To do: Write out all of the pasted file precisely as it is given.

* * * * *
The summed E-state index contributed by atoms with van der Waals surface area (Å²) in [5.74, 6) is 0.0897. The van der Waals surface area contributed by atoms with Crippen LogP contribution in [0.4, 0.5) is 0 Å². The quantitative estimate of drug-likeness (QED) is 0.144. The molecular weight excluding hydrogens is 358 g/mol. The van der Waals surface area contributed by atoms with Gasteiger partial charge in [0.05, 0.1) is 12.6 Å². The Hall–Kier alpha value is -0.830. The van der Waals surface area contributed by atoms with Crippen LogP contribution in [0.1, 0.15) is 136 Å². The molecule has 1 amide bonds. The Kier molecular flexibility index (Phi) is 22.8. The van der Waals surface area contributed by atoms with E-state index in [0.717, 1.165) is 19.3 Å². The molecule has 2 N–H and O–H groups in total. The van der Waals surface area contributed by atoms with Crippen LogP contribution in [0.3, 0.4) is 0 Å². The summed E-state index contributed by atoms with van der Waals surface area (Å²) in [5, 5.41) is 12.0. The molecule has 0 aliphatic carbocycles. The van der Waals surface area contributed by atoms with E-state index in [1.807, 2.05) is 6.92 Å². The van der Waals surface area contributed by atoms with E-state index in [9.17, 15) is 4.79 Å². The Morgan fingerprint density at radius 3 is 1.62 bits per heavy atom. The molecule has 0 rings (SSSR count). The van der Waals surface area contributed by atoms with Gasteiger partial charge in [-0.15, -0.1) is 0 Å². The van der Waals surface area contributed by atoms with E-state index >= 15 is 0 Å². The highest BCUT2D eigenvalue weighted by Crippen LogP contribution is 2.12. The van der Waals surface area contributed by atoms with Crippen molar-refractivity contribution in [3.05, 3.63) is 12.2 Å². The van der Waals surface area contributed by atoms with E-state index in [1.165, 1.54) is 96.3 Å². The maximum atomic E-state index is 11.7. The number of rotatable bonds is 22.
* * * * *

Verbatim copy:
The summed E-state index contributed by atoms with van der Waals surface area (Å²) in [5.74, 6) is 0.0897. The van der Waals surface area contributed by atoms with Crippen LogP contribution in [0.4, 0.5) is 0 Å². The quantitative estimate of drug-likeness (QED) is 0.144. The molecular weight excluding hydrogens is 358 g/mol. The van der Waals surface area contributed by atoms with Gasteiger partial charge in [0.05, 0.1) is 12.6 Å². The Hall–Kier alpha value is -0.830. The van der Waals surface area contributed by atoms with Crippen LogP contribution in [0.1, 0.15) is 136 Å². The molecule has 1 amide bonds. The Kier molecular flexibility index (Phi) is 22.8. The van der Waals surface area contributed by atoms with E-state index in [0.717, 1.165) is 19.3 Å². The molecule has 2 N–H and O–H groups in total. The van der Waals surface area contributed by atoms with Crippen LogP contribution in [0.3, 0.4) is 0 Å². The summed E-state index contributed by atoms with van der Waals surface area (Å²) in [5, 5.41) is 12.0. The molecule has 0 aliphatic carbocycles. The van der Waals surface area contributed by atoms with E-state index in [1.807, 2.05) is 6.92 Å². The van der Waals surface area contributed by atoms with E-state index in [9.17, 15) is 4.79 Å². The Morgan fingerprint density at radius 3 is 1.62 bits per heavy atom. The molecule has 0 rings (SSSR count). The van der Waals surface area contributed by atoms with Gasteiger partial charge in [-0.15, -0.1) is 0 Å². The van der Waals surface area contributed by atoms with E-state index >= 15 is 0 Å². The highest BCUT2D eigenvalue weighted by Crippen LogP contribution is 2.12. The van der Waals surface area contributed by atoms with Crippen molar-refractivity contribution in [3.05, 3.63) is 12.2 Å². The van der Waals surface area contributed by atoms with E-state index in [1.165, 1.54) is 96.3 Å². The maximum atomic E-state index is 11.7. The number of rotatable bonds is 22.